To look presentable and professional for my pilot job I wear make-up but as a passenger, it is healthier to keep your face fresh, clean and make-up free for your journey as the make-up will clog your pores. Due to the dry, air-conditioned atmosphere on the plane, you should apply moisturizer on your face before boarding the flight and if it’s a long-haul flight then reapply moisturizer during the trip.

 In addition to moisturizer, I keep a tiny pot of aloe vera or sudocrem to tackle blemishes and spots that appear as well as to soothe dry, itchy skin. This can sometimes be caused by wearing face masks. Currently, most airlines do not require you to wear one provided the destination that you are flying to does not have a mandate in place for passengers on inbound flights.

 Did you know that aircraft windows don’t filter the sun’s damaging UV rays? So I use sunscreen to protect my skin. Even when I am not in direct sunlight, I am still exposed to these harmful UV rays.

4. Hands

As we are still dealing with Covid, I use anti-bacterial gel/wipes to keep my hands clean. On long haul flights, before passengers go to bed, they should apply hand cream on their hands to stave off the drying effects of the cabin pressure.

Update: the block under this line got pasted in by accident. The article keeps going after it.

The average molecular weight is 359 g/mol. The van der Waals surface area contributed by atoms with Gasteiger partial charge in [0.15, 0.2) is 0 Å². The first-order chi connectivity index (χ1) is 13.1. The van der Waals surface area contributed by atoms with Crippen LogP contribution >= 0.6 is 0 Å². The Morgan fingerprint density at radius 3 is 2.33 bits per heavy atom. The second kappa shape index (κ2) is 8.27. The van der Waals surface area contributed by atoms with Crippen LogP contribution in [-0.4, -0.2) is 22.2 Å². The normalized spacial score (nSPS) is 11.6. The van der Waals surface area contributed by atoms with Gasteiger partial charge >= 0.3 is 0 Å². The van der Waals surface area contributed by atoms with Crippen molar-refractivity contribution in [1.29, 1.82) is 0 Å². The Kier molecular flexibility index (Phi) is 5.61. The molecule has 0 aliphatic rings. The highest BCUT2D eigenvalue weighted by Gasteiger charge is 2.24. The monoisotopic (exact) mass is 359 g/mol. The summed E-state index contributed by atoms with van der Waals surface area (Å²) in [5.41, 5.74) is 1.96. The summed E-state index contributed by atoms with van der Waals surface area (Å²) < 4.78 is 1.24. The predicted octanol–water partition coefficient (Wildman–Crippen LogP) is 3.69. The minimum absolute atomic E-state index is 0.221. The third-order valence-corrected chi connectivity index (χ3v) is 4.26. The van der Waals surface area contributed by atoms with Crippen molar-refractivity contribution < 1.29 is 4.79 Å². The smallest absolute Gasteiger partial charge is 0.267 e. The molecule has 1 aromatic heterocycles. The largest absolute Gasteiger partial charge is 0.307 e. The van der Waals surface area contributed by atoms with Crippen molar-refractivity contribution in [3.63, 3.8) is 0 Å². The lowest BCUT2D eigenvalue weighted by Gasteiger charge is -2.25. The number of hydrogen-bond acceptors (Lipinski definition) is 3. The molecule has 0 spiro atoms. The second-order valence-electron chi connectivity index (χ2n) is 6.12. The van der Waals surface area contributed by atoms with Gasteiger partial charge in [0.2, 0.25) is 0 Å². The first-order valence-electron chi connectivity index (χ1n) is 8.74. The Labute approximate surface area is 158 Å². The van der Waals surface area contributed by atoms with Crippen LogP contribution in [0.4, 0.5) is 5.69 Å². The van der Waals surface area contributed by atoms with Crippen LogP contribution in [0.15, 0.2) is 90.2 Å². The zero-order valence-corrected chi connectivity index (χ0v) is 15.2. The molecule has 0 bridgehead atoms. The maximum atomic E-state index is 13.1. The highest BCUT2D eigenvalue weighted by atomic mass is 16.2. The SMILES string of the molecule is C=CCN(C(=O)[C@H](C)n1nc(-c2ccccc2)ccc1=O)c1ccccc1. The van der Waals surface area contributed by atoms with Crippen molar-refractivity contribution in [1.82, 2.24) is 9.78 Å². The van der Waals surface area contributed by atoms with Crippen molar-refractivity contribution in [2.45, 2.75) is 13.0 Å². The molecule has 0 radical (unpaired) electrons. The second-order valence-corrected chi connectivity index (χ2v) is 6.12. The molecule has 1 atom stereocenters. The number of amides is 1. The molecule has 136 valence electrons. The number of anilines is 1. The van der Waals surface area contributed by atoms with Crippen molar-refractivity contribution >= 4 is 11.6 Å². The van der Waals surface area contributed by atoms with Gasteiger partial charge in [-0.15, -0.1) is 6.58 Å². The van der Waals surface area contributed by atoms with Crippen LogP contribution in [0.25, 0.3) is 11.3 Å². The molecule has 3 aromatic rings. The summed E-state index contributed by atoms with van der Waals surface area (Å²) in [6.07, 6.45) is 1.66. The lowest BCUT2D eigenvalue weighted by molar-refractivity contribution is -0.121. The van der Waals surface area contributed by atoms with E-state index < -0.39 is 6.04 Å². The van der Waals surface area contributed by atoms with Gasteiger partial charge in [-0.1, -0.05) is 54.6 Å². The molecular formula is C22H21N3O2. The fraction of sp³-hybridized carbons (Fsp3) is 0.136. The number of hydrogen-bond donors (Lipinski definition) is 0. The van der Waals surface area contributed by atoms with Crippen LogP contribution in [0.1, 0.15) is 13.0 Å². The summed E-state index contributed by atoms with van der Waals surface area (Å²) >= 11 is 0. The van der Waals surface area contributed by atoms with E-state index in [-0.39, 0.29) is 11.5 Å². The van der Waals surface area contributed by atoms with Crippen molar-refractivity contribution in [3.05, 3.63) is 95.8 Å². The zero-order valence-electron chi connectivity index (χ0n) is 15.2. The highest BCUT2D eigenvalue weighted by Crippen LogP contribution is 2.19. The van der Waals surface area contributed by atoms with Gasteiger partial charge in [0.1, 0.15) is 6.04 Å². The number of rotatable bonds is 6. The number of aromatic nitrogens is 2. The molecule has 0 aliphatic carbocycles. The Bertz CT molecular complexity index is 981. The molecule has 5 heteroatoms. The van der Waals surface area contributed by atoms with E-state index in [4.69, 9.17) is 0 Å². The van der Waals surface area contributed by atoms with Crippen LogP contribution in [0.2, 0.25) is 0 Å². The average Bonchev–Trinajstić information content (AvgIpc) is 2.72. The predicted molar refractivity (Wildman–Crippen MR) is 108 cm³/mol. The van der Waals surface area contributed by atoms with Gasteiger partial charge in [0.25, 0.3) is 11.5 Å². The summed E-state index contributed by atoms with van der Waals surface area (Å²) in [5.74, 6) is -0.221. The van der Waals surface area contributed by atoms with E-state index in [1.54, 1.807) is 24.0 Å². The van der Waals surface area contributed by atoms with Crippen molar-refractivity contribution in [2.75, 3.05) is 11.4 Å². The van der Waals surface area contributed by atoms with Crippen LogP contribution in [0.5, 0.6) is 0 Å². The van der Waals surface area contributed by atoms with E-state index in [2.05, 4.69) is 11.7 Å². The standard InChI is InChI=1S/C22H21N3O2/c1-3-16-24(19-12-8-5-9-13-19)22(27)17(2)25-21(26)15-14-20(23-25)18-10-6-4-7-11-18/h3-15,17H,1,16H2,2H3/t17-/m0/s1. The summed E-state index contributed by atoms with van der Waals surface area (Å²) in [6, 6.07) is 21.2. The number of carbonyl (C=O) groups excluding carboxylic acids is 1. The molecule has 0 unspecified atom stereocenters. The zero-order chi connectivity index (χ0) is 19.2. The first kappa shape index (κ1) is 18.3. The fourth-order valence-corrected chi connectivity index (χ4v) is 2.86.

5. Eyes

The dry cabin atmosphere can make your eyes feel dry and uncomfortable, so I keep small single-use vials of hydrating eye drops to keep my eyes moist and in mint condition.

 I wear contact lenses. If you are a contact lens wearer then I recommend that when flying, like me you wear silicone hydrogel (opens in new tab) daily lenses. These types of lenses allow six times more oxygen to reach the eye, meaning that they can be worn for an extended period of time and still feel comfortable. For convenience, I recommend that you opt for the daily disposable version of these lenses so that you don’t have to use a contact lens solution. I always keep a spare pair of these disposable lenses with me.

 It’s important that you remove your lenses when you go to sleep so always keep a pair of prescription glasses in your hand luggage in case these are needed at short notice.

6. Meals

Before each flight, I have a light meal. It’s light because I want to feel both satisfied and comfortable when flying the plane. Whilst on your flight, I recommend that you do the same and not overeat. Opt for fruit and vegetables over heavy, high calorie meals. If I need a snack then I will eat a healthy protein bar.